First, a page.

Again to fear, so you should again be afraid, or be subjected to servile fear.
This implies that in their former state under the Law, they were in a state of servitude, and that the tendency of it was merely to produce alarm.
Every sinner is subject to such fear.
He has everything of which to be alarmed.
God is angry with him; his conscience will trouble him; and he has everything to apprehend in death and in eternity.
But it is not so with the Christian (compare 2 Timothy 1:7).
Spirit of adoption
That spirit which is characteristic of those who are taken to be sons, who, like the Christian at his baptism, are admitted into this relation of sonship.
The feeling of affection, love, and confidence which pertains to children; not the servile, trembling spirit of slaves, but the temper and affectionate regard of sons.
Adoption is the taking and treating a stranger as one’s own child.
It is applied to Christians because God treats them as His children; He receives them into this relation, though they were by nature strangers and enemies.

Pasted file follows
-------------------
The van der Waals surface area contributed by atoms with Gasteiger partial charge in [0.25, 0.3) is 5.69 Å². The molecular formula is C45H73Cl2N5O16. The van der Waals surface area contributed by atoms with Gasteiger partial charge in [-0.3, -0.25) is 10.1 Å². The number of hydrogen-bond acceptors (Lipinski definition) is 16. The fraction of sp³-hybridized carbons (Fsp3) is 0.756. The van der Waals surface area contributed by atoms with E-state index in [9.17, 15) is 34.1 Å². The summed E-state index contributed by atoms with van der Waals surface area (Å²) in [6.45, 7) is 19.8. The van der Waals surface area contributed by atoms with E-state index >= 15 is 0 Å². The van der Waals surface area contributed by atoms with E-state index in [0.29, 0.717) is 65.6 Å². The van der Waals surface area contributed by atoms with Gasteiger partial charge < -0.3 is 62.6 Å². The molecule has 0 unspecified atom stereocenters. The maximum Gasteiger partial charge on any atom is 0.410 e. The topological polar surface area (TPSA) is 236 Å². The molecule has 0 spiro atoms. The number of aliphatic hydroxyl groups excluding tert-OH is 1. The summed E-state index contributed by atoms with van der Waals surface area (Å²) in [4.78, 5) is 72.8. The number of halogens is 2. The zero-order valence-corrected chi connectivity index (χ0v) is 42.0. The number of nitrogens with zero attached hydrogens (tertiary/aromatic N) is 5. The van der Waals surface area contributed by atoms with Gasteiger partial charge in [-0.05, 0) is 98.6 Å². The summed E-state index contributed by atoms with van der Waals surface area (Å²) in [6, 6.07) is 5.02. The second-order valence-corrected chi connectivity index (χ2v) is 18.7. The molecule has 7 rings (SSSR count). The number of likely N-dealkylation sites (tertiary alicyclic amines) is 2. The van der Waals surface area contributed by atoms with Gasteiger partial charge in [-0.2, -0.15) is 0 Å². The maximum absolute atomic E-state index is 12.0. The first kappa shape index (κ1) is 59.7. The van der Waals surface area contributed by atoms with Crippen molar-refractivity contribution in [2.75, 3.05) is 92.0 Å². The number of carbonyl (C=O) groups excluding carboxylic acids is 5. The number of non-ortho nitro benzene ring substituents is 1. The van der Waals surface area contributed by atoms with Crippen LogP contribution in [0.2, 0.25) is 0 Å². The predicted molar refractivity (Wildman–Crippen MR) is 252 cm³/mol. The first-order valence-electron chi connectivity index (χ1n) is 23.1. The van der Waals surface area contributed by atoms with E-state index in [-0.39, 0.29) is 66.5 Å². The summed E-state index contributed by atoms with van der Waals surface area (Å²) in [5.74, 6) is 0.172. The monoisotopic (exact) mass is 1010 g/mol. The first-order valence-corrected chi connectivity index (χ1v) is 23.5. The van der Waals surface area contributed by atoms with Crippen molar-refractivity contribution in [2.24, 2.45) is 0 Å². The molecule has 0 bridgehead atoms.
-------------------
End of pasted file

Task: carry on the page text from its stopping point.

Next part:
- That we by nature had no claim on him;
- That therefore, the act is one of mere kindness – of pure, sovereign love;
- That we are now under his protection and care; and,
- That we are bound to manifest toward Him the spirit of children, and yield to Him obedience. (Compare Galatians 4:5; Ephesians 1:5). It is for this that Christians are so often called the sons of God.
Whereby we cry
The intensity of the Apostle’s feeling comes out in this simple definition.
Instead of any more formal elaboration of his meaning, he says the Spirit of adoption is that which prompts the impassioned cry, “Abba, Father.”
As children who need protection and help.
This evinces the habitual spirit of a child of God; a disposition,
- To express toward Him the feelings due to a father;
- To call upon him; to address Him in the language of affection and endearing confidence;
- To seek His protection and aid.
“Abba” is the Aramaic equivalent for father.
The repetition is probably one of endearment and entreaty, taken from the natural impulse of children to repeat a beloved name in different forms.
Comp. Newton’s hymn
“Jesus, my Shepherd, Husband, Friend,
My Prophet, Priest, and King,” etc.
Abba This word is Chaldee (אבא abba), and means “father.”
Why the apostle repeats the word in a different language, is not known.
The Syriac it reads. “By which we call the Father our Father.”
It is probable that the repetition here denotes merely intensity, and is designed to denote the interest with which a Christian dwells on the name, in the spirit of an affectionate, tender child.